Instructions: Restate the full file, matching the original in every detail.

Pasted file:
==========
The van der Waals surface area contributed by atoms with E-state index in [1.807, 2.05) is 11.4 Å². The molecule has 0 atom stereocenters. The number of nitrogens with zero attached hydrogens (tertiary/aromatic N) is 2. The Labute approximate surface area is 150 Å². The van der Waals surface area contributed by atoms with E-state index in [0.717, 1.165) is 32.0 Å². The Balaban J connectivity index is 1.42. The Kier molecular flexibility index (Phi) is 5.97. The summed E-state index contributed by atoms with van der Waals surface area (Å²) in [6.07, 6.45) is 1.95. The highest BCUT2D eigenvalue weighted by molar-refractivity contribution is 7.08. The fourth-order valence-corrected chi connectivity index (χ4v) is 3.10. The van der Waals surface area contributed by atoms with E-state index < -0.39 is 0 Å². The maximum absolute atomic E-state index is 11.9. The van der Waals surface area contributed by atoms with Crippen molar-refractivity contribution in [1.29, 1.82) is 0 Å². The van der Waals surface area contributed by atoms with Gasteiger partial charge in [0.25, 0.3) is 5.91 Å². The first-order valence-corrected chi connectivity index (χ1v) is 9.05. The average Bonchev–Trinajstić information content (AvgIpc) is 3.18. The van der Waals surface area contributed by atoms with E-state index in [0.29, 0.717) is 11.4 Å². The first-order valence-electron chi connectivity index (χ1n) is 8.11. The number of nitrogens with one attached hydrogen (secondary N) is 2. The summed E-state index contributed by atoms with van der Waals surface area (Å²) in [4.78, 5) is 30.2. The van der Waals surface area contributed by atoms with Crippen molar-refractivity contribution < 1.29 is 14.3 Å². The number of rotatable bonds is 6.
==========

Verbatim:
The van der Waals surface area contributed by atoms with E-state index in [1.807, 2.05) is 11.4 Å². The molecule has 0 atom stereocenters. The number of nitrogens with zero attached hydrogens (tertiary/aromatic N) is 2. The Labute approximate surface area is 150 Å². The van der Waals surface area contributed by atoms with E-state index in [0.717, 1.165) is 32.0 Å². The Balaban J connectivity index is 1.42. The Kier molecular flexibility index (Phi) is 5.97. The summed E-state index contributed by atoms with van der Waals surface area (Å²) in [6.07, 6.45) is 1.95. The highest BCUT2D eigenvalue weighted by molar-refractivity contribution is 7.08. The fourth-order valence-corrected chi connectivity index (χ4v) is 3.10. The van der Waals surface area contributed by atoms with E-state index < -0.39 is 0 Å². The maximum absolute atomic E-state index is 11.9. The van der Waals surface area contributed by atoms with Crippen molar-refractivity contribution in [1.29, 1.82) is 0 Å². The van der Waals surface area contributed by atoms with Gasteiger partial charge in [0.25, 0.3) is 5.91 Å². The first-order valence-corrected chi connectivity index (χ1v) is 9.05. The average Bonchev–Trinajstić information content (AvgIpc) is 3.18. The van der Waals surface area contributed by atoms with E-state index in [0.29, 0.717) is 11.4 Å². The first-order valence-electron chi connectivity index (χ1n) is 8.11. The number of nitrogens with one attached hydrogen (secondary N) is 2. The summed E-state index contributed by atoms with van der Waals surface area (Å²) in [4.78, 5) is 30.2. The van der Waals surface area contributed by atoms with Crippen molar-refractivity contribution < 1.29 is 14.3 Å². The number of rotatable bonds is 6.